“I’m reminded of an example from history,” I said. “Toward the beginning of the 21st Century in the States, the Republican Party swerved farther and madder to the right. Voters in that party accused Democrats of being incestuous extraterrestrial lizards posing as humans: yes, it was that demented. But that could only have happened because of Democrats ignoring hopeless people for so many decades, caring only about collecting votes and pumping up liberal wealth. We don’t see that dynamic now.”
Helena nodded. “Today we can’t even conceive that anyone should thirst or starve, lack housing or health, or do without full education, birth control, personal safety, financial equity, or meaningful participation in civic affairs. Yet most of our ancestors did not get consistent access to such basic necessities.”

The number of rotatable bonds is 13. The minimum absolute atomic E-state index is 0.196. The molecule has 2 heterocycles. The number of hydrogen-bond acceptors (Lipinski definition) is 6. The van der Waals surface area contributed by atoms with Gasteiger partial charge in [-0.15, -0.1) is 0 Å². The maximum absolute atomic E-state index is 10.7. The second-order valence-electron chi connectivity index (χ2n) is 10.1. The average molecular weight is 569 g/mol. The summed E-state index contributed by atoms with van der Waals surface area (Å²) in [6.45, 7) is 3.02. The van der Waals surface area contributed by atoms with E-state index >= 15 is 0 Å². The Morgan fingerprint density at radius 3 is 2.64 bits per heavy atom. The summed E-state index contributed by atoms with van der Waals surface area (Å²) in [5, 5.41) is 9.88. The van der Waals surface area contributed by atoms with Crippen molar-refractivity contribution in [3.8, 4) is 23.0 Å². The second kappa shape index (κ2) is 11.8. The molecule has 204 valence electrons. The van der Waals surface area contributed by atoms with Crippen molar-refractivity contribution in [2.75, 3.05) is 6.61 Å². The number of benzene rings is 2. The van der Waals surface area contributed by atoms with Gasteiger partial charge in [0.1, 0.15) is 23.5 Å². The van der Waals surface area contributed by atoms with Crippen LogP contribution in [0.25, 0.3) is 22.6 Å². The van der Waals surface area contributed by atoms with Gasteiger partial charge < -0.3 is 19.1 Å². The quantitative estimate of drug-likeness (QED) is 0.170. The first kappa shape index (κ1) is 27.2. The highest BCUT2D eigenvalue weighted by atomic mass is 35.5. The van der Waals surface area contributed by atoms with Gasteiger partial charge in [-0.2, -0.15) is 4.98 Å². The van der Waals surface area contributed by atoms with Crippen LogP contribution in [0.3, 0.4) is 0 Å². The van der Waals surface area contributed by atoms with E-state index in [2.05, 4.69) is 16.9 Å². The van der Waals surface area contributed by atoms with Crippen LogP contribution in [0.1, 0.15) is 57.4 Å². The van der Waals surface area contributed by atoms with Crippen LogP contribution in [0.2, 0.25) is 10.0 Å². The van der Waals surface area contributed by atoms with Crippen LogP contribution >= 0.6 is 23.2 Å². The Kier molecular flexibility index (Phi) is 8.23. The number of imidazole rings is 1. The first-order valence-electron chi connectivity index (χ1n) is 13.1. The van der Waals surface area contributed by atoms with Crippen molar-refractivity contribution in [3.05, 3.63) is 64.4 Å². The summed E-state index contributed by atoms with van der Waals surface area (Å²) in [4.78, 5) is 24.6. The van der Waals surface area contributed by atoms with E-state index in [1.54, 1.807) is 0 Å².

“Not because the basics were scarce,” said Alethia, “at least at first, but because they were for sale by whomever got control of them.”
Helena shuddered and went on:
“It took us long, maybe too long, to learn to prevent the wrong people from grabbing power. As little would responsible parents let an impulsive youngster pilot an airship. We know too well what the crash could be like.”
I posed a question of my own: “With the nanotech removed, I can’t sense the people from the Totality directly anymore. What is being done for them?” The temptation to merge lingered. What a seductive feeling of power lurked in mass-mindedness.